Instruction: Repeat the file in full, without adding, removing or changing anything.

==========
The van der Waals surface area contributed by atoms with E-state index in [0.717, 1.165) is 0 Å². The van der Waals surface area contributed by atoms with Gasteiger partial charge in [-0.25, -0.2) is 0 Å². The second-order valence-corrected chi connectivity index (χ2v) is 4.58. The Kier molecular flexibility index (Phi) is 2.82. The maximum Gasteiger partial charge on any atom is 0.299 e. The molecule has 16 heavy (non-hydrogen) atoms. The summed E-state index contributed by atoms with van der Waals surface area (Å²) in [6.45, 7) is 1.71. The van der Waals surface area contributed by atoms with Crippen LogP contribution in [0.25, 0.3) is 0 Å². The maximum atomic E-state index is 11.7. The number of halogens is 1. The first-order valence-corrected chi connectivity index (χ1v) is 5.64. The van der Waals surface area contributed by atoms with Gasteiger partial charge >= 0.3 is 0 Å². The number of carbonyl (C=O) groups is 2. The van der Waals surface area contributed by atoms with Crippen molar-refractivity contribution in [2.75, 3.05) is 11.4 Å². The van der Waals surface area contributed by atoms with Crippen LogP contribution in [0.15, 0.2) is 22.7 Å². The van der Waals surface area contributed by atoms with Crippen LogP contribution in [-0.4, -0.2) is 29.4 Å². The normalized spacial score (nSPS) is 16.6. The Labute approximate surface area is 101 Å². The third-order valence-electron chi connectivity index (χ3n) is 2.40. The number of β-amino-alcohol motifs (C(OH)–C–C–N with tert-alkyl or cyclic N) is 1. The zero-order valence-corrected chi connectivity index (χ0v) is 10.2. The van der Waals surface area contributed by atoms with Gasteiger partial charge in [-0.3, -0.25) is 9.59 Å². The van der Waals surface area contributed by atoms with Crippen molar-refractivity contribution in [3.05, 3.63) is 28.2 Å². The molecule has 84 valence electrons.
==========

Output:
The van der Waals surface area contributed by atoms with E-state index in [0.717, 1.165) is 0 Å². The van der Waals surface area contributed by atoms with Gasteiger partial charge in [-0.25, -0.2) is 0 Å². The second-order valence-corrected chi connectivity index (χ2v) is 4.58. The Kier molecular flexibility index (Phi) is 2.82. The maximum Gasteiger partial charge on any atom is 0.299 e. The molecule has 16 heavy (non-hydrogen) atoms. The summed E-state index contributed by atoms with van der Waals surface area (Å²) in [6.45, 7) is 1.71. The van der Waals surface area contributed by atoms with Crippen LogP contribution in [0.25, 0.3) is 0 Å². The maximum atomic E-state index is 11.7. The number of halogens is 1. The first-order valence-corrected chi connectivity index (χ1v) is 5.64. The van der Waals surface area contributed by atoms with Gasteiger partial charge >= 0.3 is 0 Å². The number of carbonyl (C=O) groups is 2. The van der Waals surface area contributed by atoms with Crippen molar-refractivity contribution in [2.75, 3.05) is 11.4 Å². The van der Waals surface area contributed by atoms with Crippen LogP contribution in [0.15, 0.2) is 22.7 Å². The van der Waals surface area contributed by atoms with Crippen LogP contribution in [-0.4, -0.2) is 29.4 Å². The normalized spacial score (nSPS) is 16.6. The Labute approximate surface area is 101 Å². The third-order valence-electron chi connectivity index (χ3n) is 2.40. The number of β-amino-alcohol motifs (C(OH)–C–C–N with tert-alkyl or cyclic N) is 1. The zero-order valence-corrected chi connectivity index (χ0v) is 10.2. The van der Waals surface area contributed by atoms with Gasteiger partial charge in [-0.3, -0.25) is 9.59 Å². The van der Waals surface area contributed by atoms with Crippen molar-refractivity contribution in [3.05, 3.63) is 28.2 Å². The molecule has 84 valence electrons.